The 15TH Observation Squadron, Regular Army Air Corps, from Scott Field, IL, participated in the maneuvers. They likely operated out of the airport at La Crosse, WI, as did the 32D Division’s 107TH Observation Squadron. There is a good chance the 108TH, 112TH and 113TH Observation Squadrons, from the 33D, 37TH and 38TH Divisions respectively, operated out of La Crosse as well; there were not many airfields in the area in 1940. The 15TH Obs. Sqdn. primarily, if not exclusively, reinforced the 5TH Div. in the opposing force, or aggressor force, role.
The Army, to include the reserve components, had been conducting larger and larger maneuvers for the past several years, but these 1940 maneuvers were of a size, scope, and intensity the National Guard had not experienced before. The Regular Army itself had only conducted its first serious corps maneuvers earlier that spring. There were numerous objectives for the maneuvers; the primary goals being to assess the training status of the National Guard, appraise the leadership ability at the upper echelons, and to increase the tactical proficiency of the National Guard. The maneuvers also served as an introduction to the latest mobile warfare concepts being studied and adopted by the Army, largely based on lessons learned from the war raging on the other side of the world.
Training started at the individual and small unit level, and then rapidly progressed through the echelons from battalion to corps. The pinnacle of the maneuvers was a 3-day corps versus corps engagement at the end of the encampment. Even at 21 days in length, the encampment only allowed a couple of days’ training at each of the echelons.
The 64TH Inf. Bde. arrived in camp on 11 August, their first training event the next morning took them to the rifle ranges where they received an introduction to the Army’s new service rifle, the M-1 Garand. It would still be a while before they would be issued the new rifle though; National Guard units, and some Regular Army units, were still using the M-1903 Springfield rifle. The M-1903 was a good rifle, but it was clearly outclassed by some of the rifles being used by other armies in actual combat at the time. The other infantry units likely received similar introductory training on the M-1.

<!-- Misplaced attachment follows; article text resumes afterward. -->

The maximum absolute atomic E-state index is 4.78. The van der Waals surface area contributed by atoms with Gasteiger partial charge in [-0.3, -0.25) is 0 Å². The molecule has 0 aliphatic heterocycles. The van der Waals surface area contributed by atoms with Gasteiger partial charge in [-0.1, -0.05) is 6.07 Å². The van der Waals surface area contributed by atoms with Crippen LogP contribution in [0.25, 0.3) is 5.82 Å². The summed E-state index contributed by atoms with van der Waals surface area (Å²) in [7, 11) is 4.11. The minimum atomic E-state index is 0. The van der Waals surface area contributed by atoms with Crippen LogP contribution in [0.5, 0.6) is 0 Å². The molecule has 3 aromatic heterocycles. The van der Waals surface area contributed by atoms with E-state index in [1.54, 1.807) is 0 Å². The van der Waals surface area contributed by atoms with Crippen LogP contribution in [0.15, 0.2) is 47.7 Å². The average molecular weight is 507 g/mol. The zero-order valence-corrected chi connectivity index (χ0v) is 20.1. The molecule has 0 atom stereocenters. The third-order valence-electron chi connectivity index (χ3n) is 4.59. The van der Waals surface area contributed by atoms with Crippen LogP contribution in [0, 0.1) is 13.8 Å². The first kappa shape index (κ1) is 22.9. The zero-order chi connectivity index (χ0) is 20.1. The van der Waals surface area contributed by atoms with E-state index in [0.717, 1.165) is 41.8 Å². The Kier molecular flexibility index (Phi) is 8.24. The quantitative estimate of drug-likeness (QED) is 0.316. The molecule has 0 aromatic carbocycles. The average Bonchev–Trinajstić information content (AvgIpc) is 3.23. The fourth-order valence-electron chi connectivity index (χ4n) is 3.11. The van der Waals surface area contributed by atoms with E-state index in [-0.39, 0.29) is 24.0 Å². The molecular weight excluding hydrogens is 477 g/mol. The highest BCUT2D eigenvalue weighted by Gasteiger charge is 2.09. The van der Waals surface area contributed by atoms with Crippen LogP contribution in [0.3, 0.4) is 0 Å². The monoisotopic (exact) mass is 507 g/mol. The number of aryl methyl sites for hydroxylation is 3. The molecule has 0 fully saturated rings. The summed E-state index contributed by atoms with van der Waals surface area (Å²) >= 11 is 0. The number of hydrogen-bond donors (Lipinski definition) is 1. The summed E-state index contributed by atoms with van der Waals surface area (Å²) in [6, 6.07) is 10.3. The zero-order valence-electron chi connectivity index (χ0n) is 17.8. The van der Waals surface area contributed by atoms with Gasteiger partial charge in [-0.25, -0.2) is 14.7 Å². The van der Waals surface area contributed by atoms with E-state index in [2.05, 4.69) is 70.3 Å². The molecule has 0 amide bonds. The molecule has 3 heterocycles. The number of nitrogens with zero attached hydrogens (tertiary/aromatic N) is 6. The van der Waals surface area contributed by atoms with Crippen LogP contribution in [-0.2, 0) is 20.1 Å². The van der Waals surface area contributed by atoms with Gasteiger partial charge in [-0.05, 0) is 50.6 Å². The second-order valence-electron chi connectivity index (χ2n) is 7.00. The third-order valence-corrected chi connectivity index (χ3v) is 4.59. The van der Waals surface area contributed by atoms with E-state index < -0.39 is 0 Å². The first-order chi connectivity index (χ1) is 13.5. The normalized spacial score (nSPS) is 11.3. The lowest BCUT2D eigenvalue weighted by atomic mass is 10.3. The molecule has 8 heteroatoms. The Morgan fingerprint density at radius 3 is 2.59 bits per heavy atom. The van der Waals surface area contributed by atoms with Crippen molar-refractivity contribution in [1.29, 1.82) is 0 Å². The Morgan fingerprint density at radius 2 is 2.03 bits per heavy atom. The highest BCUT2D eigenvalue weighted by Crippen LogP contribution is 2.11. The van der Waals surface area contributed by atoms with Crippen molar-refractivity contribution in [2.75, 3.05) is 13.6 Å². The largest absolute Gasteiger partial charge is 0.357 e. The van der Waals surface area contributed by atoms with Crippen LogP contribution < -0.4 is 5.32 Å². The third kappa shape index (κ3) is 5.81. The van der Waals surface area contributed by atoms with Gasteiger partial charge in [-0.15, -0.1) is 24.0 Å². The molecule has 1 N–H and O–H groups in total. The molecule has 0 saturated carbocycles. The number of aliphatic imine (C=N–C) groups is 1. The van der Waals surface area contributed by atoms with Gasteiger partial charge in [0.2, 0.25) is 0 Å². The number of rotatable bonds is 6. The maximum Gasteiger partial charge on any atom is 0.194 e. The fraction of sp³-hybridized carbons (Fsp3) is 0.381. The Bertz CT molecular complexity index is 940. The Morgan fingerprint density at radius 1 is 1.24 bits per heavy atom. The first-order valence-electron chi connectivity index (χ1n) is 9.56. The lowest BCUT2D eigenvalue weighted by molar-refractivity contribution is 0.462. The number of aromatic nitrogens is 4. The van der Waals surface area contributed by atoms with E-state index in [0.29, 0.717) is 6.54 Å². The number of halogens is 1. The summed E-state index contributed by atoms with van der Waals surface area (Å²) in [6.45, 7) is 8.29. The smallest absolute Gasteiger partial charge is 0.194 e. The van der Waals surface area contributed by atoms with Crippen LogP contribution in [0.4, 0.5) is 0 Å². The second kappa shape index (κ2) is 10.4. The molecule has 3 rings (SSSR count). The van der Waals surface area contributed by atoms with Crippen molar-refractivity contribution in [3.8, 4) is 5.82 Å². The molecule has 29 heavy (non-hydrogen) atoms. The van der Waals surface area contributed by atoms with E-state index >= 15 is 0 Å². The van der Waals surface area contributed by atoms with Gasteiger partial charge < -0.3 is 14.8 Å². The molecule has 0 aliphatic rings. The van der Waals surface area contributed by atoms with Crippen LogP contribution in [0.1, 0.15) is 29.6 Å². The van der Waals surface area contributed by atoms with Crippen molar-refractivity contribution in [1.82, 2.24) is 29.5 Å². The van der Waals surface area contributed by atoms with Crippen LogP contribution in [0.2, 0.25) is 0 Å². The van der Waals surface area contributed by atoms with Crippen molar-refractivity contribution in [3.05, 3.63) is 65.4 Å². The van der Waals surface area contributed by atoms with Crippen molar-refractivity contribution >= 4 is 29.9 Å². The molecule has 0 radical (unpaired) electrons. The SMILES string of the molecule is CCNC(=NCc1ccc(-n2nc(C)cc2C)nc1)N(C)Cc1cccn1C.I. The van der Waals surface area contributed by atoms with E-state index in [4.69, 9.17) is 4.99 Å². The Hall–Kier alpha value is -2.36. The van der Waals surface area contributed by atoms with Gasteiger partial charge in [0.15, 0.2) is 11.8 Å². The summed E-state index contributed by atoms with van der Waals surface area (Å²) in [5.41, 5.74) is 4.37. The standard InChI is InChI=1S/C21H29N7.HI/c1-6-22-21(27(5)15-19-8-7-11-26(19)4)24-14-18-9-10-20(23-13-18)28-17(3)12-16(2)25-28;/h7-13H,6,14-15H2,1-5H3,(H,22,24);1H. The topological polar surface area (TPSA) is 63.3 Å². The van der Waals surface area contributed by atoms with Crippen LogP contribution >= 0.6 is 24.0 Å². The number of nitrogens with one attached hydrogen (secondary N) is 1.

Rifles were not the only equipment deficiency faced by the National Guard when they went up against the Regular Army units, who were equipped with the latest, modern equipment in the American arsenal: “Virtually every type of equipment was obsolete, or scarce, or both. Guardsmen reported to their encampments with World War I tents, webbing, shoes, and blankets in various stages of decay. Their khaki clothing looked old and worn even before field maneuvers began. News correspondents (147 at First Army’s encampment alone) who covered the August maneuvers paid particular attention to the numerous items of equipment that the National Guard did not have at all. A shocked public read about trucks with “TANK” painted on the sides, Springfield rifles labeled “.50 CALIBRE,” and simulated antitank guns constructed of drainpipe. (Gabel 13-14)”
Speaking of tanks, each of the “square” National Guard infantry divisions was authorized seventeen tanks for the tank company assigned to each division; the 32D and 33D Infantry Divisions had but two M-2 light tanks apiece. The 37TH and 38TH Divisions were almost certainly in the same position regarding tanks. The tank companies could only be deployed as a tank platoons throughout the exercises, with two actual tanks trailed by a truck hauling the twelve Soldiers who were supposed to man the other three tanks, had they been issued in accordance with the MTOE.
The M-2 light tank, equipped with one .50 caliber and one .30 caliber machinegun, was nicknamed the ‘Mae West,’ on account of its twin turrets.